The Lords of Salem

Director: Rob Zombie (2012)
Starring: Sheri Moon Zombie, Ken Foree
Find it: IMDB

Oh yummy, my favourite - words. Don't mind me, I'm just enjoying a plate of "Rob Zombie is shit" followed by a side order of myself saying that there are "no scary Witch movies". Nom, pass the "Devil's Rejects is shit" salad, please. Ahem. When Rob Zombie first emerged as a director of horror movies in 2003 with his House of 1000 Corpses, I had completely dismissed him and his directorial debut. And then I went on to absolutely loathe that film's sequel, The Devil's Rejects. Subsequent re-viewings of those films have left me wondering just what crack I was on at the time. While far from masterpieces, neither film is even nearly as bad as I somehow came away thinking them to be. Halloween, on the other hand, still sucks (edit: damn, no it doesn't! Not entirely, anyway).

With my newfound appreciation for Mister Robert Zombie and his films, I approached The Lords of Salem hoping for the best. There's a sense, with his films, that he can be too reverent, putting casting and style before character and substance. Sure, it's cool to see Danny Trejo in a Halloween movie, but you'd be better off making sure that the story and script isn't complete arsewash first. Would The Lords of Salem buck the trend, and stand on its own two feet, gimmicky casting aside?

Mostly, yes. It also helps that there are no more Hillbillies and is instead set at a heavy metal style radio station. Heidi Hawthorne (Moon Zombie) is a DJ at Salem's Number One radio station, playing a show alongside Hermans Salvador (Jeff Daniel Phillips) and Jackson (Foree). If The Lords of Salem left me with one overriding thought, it's that Ken Foree should totally have his own radio show. One fateful night, Heidi is delivered a mysterious vinyl record in a wooden box, purporting to be fresh from the recording studio of 'The Lords', a dark and mysterious local metal band. As she plays the record, Heidi sets into motion a series of events that will have terrible implications for her and all of Salem. Whoops.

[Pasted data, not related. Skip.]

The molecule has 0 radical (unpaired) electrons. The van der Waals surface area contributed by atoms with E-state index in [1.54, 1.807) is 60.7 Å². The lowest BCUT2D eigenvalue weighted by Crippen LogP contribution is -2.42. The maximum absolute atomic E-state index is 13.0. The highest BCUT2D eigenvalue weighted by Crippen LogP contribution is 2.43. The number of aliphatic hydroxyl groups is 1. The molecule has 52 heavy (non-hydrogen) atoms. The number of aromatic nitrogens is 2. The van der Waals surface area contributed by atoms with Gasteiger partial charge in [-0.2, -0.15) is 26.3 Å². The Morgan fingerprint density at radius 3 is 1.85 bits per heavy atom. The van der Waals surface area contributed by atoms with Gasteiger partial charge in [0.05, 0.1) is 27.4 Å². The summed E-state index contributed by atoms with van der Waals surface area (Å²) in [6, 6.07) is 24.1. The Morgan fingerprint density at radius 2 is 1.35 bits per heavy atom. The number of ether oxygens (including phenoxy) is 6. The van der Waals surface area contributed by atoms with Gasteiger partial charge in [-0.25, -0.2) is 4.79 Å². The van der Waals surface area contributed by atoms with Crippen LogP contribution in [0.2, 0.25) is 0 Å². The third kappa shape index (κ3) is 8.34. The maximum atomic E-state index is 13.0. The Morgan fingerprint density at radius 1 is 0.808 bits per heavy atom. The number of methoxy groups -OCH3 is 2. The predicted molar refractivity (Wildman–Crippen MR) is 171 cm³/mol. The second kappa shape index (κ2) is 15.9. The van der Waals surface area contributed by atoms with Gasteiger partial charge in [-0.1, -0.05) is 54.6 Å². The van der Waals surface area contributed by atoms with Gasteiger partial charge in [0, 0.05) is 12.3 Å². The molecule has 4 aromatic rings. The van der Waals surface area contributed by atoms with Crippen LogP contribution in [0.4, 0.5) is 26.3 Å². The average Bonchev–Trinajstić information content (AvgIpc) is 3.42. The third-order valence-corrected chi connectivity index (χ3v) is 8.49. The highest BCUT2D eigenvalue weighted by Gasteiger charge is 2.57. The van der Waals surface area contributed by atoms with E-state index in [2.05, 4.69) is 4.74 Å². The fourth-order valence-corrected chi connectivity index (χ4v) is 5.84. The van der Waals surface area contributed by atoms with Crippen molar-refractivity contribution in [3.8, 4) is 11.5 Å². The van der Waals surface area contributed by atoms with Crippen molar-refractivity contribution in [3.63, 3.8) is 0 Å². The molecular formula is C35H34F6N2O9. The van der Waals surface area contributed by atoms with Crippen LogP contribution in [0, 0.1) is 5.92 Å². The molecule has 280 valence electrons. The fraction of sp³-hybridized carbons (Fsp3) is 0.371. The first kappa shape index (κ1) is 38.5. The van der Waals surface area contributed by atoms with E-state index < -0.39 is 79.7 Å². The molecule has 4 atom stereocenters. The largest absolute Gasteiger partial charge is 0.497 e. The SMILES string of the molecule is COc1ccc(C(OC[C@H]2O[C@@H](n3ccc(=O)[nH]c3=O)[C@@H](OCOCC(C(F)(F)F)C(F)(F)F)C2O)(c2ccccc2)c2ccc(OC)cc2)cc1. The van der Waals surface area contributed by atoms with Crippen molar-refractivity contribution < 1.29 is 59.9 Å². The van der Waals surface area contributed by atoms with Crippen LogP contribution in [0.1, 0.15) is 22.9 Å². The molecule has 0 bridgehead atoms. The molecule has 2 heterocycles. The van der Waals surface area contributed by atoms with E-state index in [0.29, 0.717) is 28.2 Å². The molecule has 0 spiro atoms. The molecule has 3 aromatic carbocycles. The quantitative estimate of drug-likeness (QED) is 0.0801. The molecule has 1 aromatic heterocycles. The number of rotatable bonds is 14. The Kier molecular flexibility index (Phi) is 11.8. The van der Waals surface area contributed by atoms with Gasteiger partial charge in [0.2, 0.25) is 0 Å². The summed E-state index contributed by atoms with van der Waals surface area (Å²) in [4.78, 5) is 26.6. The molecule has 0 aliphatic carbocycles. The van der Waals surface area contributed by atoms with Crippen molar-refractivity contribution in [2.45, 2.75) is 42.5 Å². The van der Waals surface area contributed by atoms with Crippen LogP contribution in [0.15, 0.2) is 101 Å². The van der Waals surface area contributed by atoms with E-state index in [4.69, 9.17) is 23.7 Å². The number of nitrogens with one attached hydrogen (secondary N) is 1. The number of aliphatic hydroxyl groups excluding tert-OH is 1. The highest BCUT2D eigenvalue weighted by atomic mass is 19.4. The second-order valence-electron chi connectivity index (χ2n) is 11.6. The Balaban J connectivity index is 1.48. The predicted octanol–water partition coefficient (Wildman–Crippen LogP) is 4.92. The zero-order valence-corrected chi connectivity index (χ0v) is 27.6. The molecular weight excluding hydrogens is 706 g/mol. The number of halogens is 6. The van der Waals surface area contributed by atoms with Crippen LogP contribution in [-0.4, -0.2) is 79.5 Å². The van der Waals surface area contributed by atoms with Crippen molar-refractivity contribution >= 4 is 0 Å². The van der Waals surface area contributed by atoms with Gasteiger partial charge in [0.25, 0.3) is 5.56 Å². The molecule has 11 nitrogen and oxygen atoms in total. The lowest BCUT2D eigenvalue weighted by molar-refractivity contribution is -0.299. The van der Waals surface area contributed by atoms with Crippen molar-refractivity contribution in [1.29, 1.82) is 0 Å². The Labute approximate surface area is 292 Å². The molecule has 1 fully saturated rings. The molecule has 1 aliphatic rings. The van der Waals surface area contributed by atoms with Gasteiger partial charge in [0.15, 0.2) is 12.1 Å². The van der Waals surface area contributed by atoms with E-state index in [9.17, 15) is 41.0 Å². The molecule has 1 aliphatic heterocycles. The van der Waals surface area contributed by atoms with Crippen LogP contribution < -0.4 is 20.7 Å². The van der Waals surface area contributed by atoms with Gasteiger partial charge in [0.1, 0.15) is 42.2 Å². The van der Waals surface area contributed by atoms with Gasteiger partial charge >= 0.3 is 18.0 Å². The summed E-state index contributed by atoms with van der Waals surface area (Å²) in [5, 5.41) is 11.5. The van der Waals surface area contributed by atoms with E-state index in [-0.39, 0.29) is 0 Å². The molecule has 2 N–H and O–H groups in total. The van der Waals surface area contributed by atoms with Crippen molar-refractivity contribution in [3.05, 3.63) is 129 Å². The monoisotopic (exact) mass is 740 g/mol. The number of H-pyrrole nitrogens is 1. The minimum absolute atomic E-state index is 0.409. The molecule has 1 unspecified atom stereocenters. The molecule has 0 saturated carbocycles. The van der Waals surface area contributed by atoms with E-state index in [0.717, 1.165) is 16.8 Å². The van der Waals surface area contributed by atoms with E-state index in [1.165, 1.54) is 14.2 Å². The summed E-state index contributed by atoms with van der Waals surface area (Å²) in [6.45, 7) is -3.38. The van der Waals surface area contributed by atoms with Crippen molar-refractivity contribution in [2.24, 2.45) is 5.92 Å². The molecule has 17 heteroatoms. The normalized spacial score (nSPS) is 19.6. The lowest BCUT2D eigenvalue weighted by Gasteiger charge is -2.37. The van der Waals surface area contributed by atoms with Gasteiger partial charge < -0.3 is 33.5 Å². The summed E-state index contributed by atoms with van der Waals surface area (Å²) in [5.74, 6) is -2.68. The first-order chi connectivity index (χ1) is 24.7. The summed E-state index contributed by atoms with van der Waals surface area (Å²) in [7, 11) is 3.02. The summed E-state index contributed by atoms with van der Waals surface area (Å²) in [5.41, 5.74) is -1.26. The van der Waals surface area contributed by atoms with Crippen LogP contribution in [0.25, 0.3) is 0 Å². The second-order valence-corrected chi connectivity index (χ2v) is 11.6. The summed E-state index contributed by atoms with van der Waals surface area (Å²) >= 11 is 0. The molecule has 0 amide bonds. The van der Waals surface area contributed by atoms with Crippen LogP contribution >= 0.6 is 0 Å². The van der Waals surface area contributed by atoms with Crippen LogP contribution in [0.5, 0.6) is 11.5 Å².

Topical joke.

What follows is like a Rob Zombie version of Rosemary's Baby. There's a coven of witches, some great swearing and some truly unsettling nightmare imagery. Licking babies, blowjobs in church, goats and lots of terrifying nudity, The Lords of Salem is Rob Zombie's most effective horror film. While his other movies have been fine works of exploitation, they've never actually been scary. This should redress the balance. The all-important track by the Lords which permeates the film works well, in that it sounds genuinely chilling. Heidi's reaction to the song: that's how I feel about Adele.

Moody, grim and depressing, Salem's lot is not a happy one. It's a film which should stay with you long after the credits roll. Lords of Salem is Rob Zombie's best movie so far.